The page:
bacteria

Broward High Schools Sanitized Over MRSA Bacteria Concerns

Feb 4, 2020
Taimy Alvarez / South Florida Sun Sentinel

Broward schools spent the weekend scrubbing their gyms and locker rooms after learning of multiple cases of wrestlers possibly having the bacterial infection MRSA.

District spokeswoman Kathy Koch said there were “four or five” students suspected of having the infection, but she couldn’t say if they were all from one school or multiple schools. Parents at seven high schools received notices this weekend: Cooper City High, Miramar High, Monarch High in Coconut Creek, Nova High in Davie, J.P. Taravella High in Coral Springs, West Broward High and Western High.

Inmates Diagnosed With Legionnaires’ Disease At Prison In Florida

Jan 30, 2020
Via Miami Herald

The women’s work camp at Coleman Federal Correctional Complex, already beset by allegations of pervasive sexual abuse by guards on inmates, has another problem — inmates contracting Legionnaires’ disease.

On Wednesday, a spokesman for Coleman confirmed, after several days of ignoring inquiries, that “some inmates at Federal Correctional Institution (FCI) Coleman’s minimum security satellite camp were diagnosed with legionella pneumonia.”

Cameron Simmons is far more familiar with dengue than he would like to be.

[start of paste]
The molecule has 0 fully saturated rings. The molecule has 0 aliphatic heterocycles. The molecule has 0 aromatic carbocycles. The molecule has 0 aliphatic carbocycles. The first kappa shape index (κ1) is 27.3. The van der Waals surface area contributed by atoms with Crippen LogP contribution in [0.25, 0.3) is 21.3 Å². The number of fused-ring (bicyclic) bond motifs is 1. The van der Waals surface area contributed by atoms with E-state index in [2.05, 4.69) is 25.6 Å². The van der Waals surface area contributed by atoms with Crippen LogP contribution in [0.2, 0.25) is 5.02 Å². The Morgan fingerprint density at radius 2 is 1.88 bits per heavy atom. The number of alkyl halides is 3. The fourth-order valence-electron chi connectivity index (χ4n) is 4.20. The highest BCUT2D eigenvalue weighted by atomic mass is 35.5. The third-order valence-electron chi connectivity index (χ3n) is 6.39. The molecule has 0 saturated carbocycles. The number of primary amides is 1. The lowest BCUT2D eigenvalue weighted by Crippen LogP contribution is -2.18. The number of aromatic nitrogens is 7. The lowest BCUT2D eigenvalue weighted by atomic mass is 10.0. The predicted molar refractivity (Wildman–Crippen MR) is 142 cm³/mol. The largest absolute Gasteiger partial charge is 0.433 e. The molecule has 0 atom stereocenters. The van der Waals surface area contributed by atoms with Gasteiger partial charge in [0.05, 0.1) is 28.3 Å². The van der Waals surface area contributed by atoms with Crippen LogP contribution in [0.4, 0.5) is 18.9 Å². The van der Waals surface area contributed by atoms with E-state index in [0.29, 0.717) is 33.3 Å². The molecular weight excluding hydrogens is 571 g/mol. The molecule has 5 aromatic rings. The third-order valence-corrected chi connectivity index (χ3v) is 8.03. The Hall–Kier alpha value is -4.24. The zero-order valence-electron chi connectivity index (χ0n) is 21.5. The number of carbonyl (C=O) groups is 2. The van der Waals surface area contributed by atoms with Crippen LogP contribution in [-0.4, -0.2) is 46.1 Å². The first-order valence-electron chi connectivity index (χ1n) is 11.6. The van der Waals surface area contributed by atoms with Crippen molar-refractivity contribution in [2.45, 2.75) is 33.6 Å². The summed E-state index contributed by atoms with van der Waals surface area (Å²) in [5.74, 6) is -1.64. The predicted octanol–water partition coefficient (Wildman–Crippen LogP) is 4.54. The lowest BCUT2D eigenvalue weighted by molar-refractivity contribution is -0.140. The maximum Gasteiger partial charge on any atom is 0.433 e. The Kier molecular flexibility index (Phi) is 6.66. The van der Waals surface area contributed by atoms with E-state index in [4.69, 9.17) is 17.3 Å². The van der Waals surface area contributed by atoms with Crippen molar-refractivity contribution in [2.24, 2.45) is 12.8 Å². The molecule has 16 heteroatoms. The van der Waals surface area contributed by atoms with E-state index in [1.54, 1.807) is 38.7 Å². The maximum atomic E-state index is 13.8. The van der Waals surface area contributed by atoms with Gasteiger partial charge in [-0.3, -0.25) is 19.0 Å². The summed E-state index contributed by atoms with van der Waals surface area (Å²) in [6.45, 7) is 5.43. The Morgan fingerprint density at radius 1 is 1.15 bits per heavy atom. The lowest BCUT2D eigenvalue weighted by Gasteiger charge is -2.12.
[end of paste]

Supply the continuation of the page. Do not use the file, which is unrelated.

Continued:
"I've had dengue. My family's had dengue. It's a miserable, miserable experience," he says. "It's not one I'd ever want to repeat or have anyone else experience."

SAM NAVARRO / MIAMI HERALD

The Department of Health in Miami-Dade County on Wednesday posted swimming advisories for five Miami-Dade beaches for too much fecal matter.

The beaches in or near Key Biscayne (Crandon North, Virginia Key, Key Biscayne Beach Club, Cape Florida) were joined by Surfside 93rd Street as waters the DOH recommends swimmers avoid.

The bacteria enterococci count in the waters at these beaches, according to the DOH, “may pose an increased risk of illness...”

Why Are So Many Palm Beach County Beaches Closing?

Aug 15, 2019
Bruce R. Bennett / The Palm Beach Post

Another round of beaches closed Wednesday because of harmful bacteria levels. Unfortunately, the ‘no-swimming’ warnings you get are usually too late. Also, as of now it’s almost impossible to find out where the bacteria is coming from.

Alicia Simons snorkeled with her granddaughter at Lake Worth Beach for two days last month before learning the water was foul with a fecal contamination.

Between Monday, when a water sample was taken, and the Wednesday beach closure, she suspects the duo swallowed at least a little of the bacteria-laced slurry.

Recent reported cases of flesh-eating bacteria infections from the Gulf of Mexico may have some people wary to spend the holiday weekend by the water.

But infectious disease expert Dr. Vilma Vega said there is no reason for everyone to avoid the beach.


Have you ever been on a diet but didn't hit your goal weight? Your gut bacteria may be part of the explanation.

New research suggests the mix of microbes in our guts can either help — or hinder — weight-loss efforts.

"We started with the premise that people have different microbial makeups, and this could influence how well they do with dieting," explains Purna Kashyap, a gastroenterologist at the Mayo Clinic in Rochester, Minn.